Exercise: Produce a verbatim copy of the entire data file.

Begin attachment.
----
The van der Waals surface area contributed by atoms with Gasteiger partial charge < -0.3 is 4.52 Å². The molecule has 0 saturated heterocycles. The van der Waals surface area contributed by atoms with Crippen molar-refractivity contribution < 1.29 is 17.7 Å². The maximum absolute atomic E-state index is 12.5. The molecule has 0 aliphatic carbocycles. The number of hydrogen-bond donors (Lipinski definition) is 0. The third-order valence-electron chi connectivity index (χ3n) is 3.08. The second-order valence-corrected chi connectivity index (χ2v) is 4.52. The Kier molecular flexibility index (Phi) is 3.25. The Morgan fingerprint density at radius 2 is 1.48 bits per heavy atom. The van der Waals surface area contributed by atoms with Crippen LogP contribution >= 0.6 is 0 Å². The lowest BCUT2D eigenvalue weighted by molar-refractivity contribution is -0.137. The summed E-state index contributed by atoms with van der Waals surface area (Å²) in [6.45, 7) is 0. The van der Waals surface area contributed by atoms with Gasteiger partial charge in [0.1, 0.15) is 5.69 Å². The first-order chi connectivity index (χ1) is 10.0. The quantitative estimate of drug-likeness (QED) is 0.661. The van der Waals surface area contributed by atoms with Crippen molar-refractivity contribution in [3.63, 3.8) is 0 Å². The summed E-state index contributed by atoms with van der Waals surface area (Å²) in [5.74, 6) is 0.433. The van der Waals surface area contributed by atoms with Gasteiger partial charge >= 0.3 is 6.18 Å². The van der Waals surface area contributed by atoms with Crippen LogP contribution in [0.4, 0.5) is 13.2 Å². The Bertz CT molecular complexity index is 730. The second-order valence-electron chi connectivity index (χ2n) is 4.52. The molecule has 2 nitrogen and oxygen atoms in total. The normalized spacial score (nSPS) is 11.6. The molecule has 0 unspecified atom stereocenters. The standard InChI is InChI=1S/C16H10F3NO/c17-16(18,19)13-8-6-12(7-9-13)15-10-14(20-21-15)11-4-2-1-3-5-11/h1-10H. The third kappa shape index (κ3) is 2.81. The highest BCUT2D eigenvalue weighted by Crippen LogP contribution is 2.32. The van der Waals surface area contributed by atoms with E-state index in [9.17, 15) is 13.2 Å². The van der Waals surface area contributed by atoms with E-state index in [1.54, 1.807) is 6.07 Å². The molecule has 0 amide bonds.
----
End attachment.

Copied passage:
The van der Waals surface area contributed by atoms with Gasteiger partial charge < -0.3 is 4.52 Å². The molecule has 0 saturated heterocycles. The van der Waals surface area contributed by atoms with Crippen molar-refractivity contribution < 1.29 is 17.7 Å². The maximum absolute atomic E-state index is 12.5. The molecule has 0 aliphatic carbocycles. The number of hydrogen-bond donors (Lipinski definition) is 0. The third-order valence-electron chi connectivity index (χ3n) is 3.08. The second-order valence-corrected chi connectivity index (χ2v) is 4.52. The Kier molecular flexibility index (Phi) is 3.25. The Morgan fingerprint density at radius 2 is 1.48 bits per heavy atom. The van der Waals surface area contributed by atoms with Crippen LogP contribution >= 0.6 is 0 Å². The lowest BCUT2D eigenvalue weighted by molar-refractivity contribution is -0.137. The summed E-state index contributed by atoms with van der Waals surface area (Å²) in [6.45, 7) is 0. The van der Waals surface area contributed by atoms with Gasteiger partial charge in [0.1, 0.15) is 5.69 Å². The first-order chi connectivity index (χ1) is 10.0. The quantitative estimate of drug-likeness (QED) is 0.661. The van der Waals surface area contributed by atoms with Crippen molar-refractivity contribution in [3.63, 3.8) is 0 Å². The summed E-state index contributed by atoms with van der Waals surface area (Å²) in [5.74, 6) is 0.433. The van der Waals surface area contributed by atoms with Gasteiger partial charge >= 0.3 is 6.18 Å². The van der Waals surface area contributed by atoms with Crippen LogP contribution in [0.4, 0.5) is 13.2 Å². The Bertz CT molecular complexity index is 730. The second-order valence-electron chi connectivity index (χ2n) is 4.52. The molecule has 2 nitrogen and oxygen atoms in total. The normalized spacial score (nSPS) is 11.6. The molecule has 0 unspecified atom stereocenters. The standard InChI is InChI=1S/C16H10F3NO/c17-16(18,19)13-8-6-12(7-9-13)15-10-14(20-21-15)11-4-2-1-3-5-11/h1-10H. The third kappa shape index (κ3) is 2.81. The highest BCUT2D eigenvalue weighted by Crippen LogP contribution is 2.32. The van der Waals surface area contributed by atoms with E-state index in [9.17, 15) is 13.2 Å². The van der Waals surface area contributed by atoms with E-state index in [1.54, 1.807) is 6.07 Å². The molecule has 0 amide bonds.